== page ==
Constructing a holistic view of shopping with people with visual impairment: a participatory design approach

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2 Citations (Scopus)

Abstract

We report and reflect on a participatory design (PD) process in which we engaged with people with visual impairments (PVI) over an extended period of time; these interactions were aimed at understanding and assessing PVI experiences about shopping and assistive technologies. In particular, we examined in detail how PVI conduct grocery shopping with the help of different technologies, and found that activities taking place in the homes of PVI reflect aspects of the shopping activity that are challenging but understudied in prior work. Our participants revealed that identifying products that have run short, itemizing needed products in a list, and organizing newly purchased products at home were difficult for them; we also discussed the tools they used and whether the tools did or did not help. We synthesize our findings and explain how the extended PD activities informed our ideas for future design, as well as suggesting principles for PD engagement with PVI participants.

Original languageEnglish (US)
Pages (from-to)127-140
Number of pages14
JournalUniversal Access in the Information Society
Volume18
Issue number1
DOIs
StatePublished - Mar 4 2019

All Science Journal Classification (ASJC) codes

  • Software
  • Information Systems
  • Human-Computer Interaction
  • Computer Networks and Communications

Cite this

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abstract = "We report and reflect on a participatory design (PD) process in which we engaged with people with visual impairments (PVI) over an extended period of time; these interactions were aimed at understanding and assessing PVI experiences about shopping and assistive technologies. In particular, we examined in detail how PVI conduct grocery shopping with the help of different technologies, and found that activities taking place in the homes of PVI reflect aspects of the shopping activity that are challenging but understudied in prior work. Our participants revealed that identifying products that have run short, itemizing needed products in a list, and organizing newly purchased products at home were difficult for them; we also discussed the tools they used and whether the tools did or did not help. We synthesize our findings and explain how the extended PD activities informed our ideas for future design, as well as suggesting principles for PD engagement with PVI participants.",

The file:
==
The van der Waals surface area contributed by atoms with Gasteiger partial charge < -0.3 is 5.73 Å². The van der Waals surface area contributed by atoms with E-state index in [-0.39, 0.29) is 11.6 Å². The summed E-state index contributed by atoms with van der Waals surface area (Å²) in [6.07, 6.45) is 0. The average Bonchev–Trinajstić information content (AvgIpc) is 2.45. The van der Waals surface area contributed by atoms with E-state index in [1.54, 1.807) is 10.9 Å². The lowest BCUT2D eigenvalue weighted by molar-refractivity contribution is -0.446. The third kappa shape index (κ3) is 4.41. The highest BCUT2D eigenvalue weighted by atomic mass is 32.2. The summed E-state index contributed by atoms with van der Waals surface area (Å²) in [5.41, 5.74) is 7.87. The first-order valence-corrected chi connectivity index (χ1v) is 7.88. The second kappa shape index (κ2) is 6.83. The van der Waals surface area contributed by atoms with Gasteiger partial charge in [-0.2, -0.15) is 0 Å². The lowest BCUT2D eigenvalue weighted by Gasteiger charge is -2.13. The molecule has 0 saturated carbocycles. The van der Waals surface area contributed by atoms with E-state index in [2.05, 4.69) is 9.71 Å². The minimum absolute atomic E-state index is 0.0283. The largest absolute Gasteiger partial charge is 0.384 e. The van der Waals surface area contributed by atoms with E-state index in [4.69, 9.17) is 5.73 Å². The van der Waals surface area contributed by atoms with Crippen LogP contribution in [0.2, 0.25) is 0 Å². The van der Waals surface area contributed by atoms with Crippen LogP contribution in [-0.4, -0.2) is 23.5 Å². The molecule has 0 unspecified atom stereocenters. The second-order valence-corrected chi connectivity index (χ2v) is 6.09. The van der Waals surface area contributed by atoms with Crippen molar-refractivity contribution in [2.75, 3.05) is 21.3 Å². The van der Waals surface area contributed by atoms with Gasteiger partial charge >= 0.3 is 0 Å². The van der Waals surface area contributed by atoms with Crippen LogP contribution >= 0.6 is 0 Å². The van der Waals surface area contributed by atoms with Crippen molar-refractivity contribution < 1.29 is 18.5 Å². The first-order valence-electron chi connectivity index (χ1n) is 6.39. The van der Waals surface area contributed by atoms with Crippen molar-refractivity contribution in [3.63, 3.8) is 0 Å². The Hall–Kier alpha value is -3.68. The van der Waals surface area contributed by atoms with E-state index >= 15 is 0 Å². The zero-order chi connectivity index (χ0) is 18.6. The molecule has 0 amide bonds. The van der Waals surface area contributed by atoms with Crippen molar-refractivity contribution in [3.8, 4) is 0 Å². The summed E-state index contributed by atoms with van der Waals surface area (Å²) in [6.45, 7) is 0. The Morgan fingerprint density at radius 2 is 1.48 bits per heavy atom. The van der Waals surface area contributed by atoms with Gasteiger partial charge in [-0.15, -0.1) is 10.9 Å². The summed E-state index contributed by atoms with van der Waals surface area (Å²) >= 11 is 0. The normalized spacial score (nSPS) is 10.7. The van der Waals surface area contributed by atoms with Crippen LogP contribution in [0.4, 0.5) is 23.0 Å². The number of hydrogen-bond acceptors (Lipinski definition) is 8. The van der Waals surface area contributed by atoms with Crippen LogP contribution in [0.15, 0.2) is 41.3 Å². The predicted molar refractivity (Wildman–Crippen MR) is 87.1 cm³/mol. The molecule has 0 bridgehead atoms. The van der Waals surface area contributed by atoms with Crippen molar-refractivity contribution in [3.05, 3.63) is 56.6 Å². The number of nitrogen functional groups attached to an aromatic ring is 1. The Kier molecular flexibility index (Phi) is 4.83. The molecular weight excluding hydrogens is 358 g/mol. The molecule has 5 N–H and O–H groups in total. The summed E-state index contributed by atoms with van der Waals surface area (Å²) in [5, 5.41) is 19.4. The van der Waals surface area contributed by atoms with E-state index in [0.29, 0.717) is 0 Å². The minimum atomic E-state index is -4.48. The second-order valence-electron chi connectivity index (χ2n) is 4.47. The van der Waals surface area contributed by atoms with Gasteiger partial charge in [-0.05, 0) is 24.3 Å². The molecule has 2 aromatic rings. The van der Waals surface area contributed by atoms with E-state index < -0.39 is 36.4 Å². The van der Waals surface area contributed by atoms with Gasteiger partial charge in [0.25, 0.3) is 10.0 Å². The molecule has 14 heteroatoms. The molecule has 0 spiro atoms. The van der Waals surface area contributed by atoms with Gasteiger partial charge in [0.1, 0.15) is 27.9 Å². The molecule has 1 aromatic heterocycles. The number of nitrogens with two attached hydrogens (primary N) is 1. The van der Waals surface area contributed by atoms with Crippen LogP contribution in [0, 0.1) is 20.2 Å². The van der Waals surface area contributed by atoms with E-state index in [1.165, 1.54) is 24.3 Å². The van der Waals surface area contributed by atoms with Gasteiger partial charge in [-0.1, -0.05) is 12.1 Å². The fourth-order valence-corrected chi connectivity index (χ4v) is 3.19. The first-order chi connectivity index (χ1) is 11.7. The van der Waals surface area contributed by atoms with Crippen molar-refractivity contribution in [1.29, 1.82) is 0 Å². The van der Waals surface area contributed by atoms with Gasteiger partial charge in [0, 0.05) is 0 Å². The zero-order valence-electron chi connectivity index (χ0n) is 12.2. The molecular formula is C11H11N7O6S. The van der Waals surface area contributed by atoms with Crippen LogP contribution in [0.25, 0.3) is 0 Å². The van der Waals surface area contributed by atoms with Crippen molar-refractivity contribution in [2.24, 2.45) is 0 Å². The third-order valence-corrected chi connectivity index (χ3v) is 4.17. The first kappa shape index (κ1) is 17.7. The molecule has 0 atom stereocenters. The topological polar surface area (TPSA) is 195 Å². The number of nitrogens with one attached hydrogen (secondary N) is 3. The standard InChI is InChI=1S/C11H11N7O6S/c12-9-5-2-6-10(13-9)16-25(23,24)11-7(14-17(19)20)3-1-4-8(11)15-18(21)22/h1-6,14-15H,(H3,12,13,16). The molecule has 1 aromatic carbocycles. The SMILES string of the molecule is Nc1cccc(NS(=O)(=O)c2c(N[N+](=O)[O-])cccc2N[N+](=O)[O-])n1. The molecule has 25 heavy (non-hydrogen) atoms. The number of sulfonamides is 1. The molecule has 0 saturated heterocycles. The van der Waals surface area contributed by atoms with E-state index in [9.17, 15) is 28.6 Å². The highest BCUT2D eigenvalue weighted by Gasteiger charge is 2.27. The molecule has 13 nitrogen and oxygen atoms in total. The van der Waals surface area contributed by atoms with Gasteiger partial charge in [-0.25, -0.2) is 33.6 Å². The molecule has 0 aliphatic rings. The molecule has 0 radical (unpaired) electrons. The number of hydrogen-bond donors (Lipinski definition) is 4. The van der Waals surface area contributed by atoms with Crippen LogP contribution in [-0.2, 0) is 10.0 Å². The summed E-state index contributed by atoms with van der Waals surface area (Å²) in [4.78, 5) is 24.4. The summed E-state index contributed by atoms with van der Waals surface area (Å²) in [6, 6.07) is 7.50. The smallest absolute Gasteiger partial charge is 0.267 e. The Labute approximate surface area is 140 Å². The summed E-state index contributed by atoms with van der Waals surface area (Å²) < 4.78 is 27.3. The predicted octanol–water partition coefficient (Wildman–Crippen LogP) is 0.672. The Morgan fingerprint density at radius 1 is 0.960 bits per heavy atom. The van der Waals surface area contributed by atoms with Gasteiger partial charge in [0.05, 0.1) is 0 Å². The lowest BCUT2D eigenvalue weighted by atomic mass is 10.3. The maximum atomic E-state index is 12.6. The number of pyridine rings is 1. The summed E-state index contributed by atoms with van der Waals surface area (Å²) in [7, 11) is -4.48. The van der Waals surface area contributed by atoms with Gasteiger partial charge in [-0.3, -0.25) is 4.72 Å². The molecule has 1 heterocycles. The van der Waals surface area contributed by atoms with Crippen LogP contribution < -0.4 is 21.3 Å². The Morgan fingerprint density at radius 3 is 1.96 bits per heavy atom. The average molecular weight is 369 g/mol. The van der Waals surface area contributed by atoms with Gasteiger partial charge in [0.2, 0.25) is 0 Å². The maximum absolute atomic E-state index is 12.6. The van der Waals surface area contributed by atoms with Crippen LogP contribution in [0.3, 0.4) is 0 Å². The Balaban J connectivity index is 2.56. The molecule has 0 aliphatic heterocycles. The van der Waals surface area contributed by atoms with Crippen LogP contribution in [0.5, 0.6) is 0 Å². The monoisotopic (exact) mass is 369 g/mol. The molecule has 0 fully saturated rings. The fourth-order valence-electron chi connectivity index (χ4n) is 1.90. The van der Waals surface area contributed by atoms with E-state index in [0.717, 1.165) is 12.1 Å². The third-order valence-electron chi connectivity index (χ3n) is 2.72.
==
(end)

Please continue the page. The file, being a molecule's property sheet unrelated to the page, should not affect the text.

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AU - Rosson, Mary Beth

AU - Carroll, John

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